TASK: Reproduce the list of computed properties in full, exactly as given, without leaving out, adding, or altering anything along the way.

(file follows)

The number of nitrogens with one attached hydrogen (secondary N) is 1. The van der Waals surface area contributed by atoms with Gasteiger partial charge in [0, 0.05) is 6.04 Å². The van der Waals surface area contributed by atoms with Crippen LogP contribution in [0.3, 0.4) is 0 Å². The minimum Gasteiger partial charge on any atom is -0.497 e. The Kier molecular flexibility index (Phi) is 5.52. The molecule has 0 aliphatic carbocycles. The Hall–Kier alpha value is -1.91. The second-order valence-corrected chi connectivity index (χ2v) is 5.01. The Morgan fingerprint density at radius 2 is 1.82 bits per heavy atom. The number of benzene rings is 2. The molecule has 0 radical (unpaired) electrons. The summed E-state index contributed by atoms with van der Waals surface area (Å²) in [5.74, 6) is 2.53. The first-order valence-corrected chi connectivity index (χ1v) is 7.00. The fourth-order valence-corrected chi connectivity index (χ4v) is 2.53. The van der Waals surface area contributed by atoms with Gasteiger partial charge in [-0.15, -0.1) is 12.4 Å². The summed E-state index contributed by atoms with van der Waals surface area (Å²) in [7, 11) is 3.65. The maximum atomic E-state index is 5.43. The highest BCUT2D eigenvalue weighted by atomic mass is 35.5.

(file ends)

The number of nitrogens with one attached hydrogen (secondary N) is 1. The van der Waals surface area contributed by atoms with Gasteiger partial charge in [0, 0.05) is 6.04 Å². The van der Waals surface area contributed by atoms with Crippen LogP contribution in [0.3, 0.4) is 0 Å². The minimum Gasteiger partial charge on any atom is -0.497 e. The Kier molecular flexibility index (Phi) is 5.52. The molecule has 0 aliphatic carbocycles. The Hall–Kier alpha value is -1.91. The second-order valence-corrected chi connectivity index (χ2v) is 5.01. The Morgan fingerprint density at radius 2 is 1.82 bits per heavy atom. The number of benzene rings is 2. The molecule has 0 radical (unpaired) electrons. The summed E-state index contributed by atoms with van der Waals surface area (Å²) in [5.74, 6) is 2.53. The first-order valence-corrected chi connectivity index (χ1v) is 7.00. The fourth-order valence-corrected chi connectivity index (χ4v) is 2.53. The van der Waals surface area contributed by atoms with Gasteiger partial charge in [-0.15, -0.1) is 12.4 Å². The summed E-state index contributed by atoms with van der Waals surface area (Å²) in [7, 11) is 3.65. The maximum atomic E-state index is 5.43. The highest BCUT2D eigenvalue weighted by atomic mass is 35.5.